Reefs may have a rocky substrate (non-biogenic reefs) or be constructed by animals (biogenic reefs).
In Ireland, non-biogenic reefs are found both intertidally and subtidally, from sheltered waters through areas moderately exposed to swell and wave action, to waters exposed to the full forces of Atlantic waves. Across this range reefs may be subjected to strong tidal currents. The structure of reefs varies from bedrock to boulders or cobbles while topography ranges from horizontal to vertical and the reefs may have numerous ledges and crevices. The geology includes limestone, shale, granite, schists and gneiss. All of these factors affect both the species present and their abundance. Their depth range is unknown but is likely to extend below 1200 m. Typical species change with increasing depth. Brown fucoid algae generally dominate the intertidal down to shallow subtidal areas. The latter are characterised by kelp species, frequently with an understorey of red foliose algae. Below the kelp and down to about 30 m, red algae characterise the substratum with very few brown algae. Below this, the habitat is characterised by faunal species; very few foliose or filamentous red algae occur although encrusting red algae may be common.
The shallowest reefs are intertidal, including honeycomb reefs made by the polychaete worm Sabellaria alveolata and reefs made by the mussel Mytilus edulis. Sublittoral biogenic reefs in Ireland include:
1) Serpula Reefs
The polychaete worm Serpula vermicularis secretes a calcareous tube and is common as a solitary worm. However under sheltered conditions with a very gentle tidal stream the worms aggregate and form structures which may be up to 1 m in height and about 2 m in diameter. The spaces between the worm tubes are inhabited by a wide variety of species such as brittlestars and crabs but will vary from place to place. In Ireland such reefs have a very limited distribution and are only know from three localities where they occur from depths of 2–19 m.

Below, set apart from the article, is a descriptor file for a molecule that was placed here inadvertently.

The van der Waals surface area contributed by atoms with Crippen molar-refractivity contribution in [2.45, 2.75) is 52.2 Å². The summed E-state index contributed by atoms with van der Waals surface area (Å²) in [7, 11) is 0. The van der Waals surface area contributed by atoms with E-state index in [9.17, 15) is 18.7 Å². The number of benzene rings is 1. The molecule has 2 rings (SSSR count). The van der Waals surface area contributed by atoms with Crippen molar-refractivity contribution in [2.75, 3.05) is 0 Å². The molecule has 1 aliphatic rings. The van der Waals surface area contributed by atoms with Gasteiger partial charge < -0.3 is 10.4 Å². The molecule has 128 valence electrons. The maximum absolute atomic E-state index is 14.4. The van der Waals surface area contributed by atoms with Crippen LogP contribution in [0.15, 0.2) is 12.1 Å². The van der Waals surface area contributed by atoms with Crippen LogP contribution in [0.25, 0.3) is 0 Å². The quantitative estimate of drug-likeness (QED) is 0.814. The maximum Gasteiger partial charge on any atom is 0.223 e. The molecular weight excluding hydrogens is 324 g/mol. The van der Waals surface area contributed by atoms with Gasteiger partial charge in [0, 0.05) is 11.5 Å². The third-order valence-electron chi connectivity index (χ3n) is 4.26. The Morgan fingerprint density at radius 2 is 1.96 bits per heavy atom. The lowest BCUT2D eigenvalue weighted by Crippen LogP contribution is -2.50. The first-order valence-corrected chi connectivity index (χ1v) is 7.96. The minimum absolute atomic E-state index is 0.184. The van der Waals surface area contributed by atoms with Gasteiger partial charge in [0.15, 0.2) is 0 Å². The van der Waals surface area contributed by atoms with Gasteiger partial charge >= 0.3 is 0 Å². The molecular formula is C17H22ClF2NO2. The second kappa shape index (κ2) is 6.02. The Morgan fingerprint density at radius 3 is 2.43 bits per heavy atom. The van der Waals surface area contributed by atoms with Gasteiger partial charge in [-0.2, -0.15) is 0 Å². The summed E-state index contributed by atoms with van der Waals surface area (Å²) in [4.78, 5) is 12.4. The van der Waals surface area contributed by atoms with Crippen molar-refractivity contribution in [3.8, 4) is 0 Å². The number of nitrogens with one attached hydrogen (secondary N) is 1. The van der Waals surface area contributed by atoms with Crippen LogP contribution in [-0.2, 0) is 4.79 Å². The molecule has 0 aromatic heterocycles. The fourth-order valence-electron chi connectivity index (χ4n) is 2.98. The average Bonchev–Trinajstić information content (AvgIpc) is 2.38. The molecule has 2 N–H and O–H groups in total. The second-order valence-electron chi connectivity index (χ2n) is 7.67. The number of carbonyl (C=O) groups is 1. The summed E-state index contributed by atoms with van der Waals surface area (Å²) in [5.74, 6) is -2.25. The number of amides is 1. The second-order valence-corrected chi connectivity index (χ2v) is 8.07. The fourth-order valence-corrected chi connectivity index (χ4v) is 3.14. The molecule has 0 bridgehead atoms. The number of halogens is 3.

2) Sabellaria Reefs
These are constructed by the polychaete worm Sabellaria spinulosa, except at Wicklow Head where the subtidal reef is recorded as being constructed by S. alveolata. The reefs are constructed of sand grains by the worm and form a substrate for many other species that would not normally be present in the area in the absence of the reefs. The reefs can be up to a metre in thickness.
3) Bivalve Reefs
Mussels occur intertidally on rocky shores, particularly on exposed coastlines where they occur in large patches and can be a characterising species but generally remain small. Mussels also form reefs on sediment where there is some hard substratum for attachment. They may also occur in sheltered, tide-swept areas where they reach a much larger size. Native Oyster Ostrea edulis beds, when undisturbed, also form reef-like structures.
4) Cold Water Coral Reefs
Cold water coral reefs are from 200–1600 m, where the water temperature is 4–8ºC and the salinity is 32–36%. Coral reefs found to date are generally associated with carbonate mounds, features that rise up to 300-500 m above the sea floor. These are found close to the continental shelf slope and on the Rockall Bank. Corals are also recorded on the Hatton Bank. The typical reef forming species are Lophelia pertusa and Madrepora oculata. They create a complex 3-dimensional structure and provide a habitat for many other species which live both on live and dead coral or in the spaces between the coral branches.
Sabellaria Reef (Photo: MERC)
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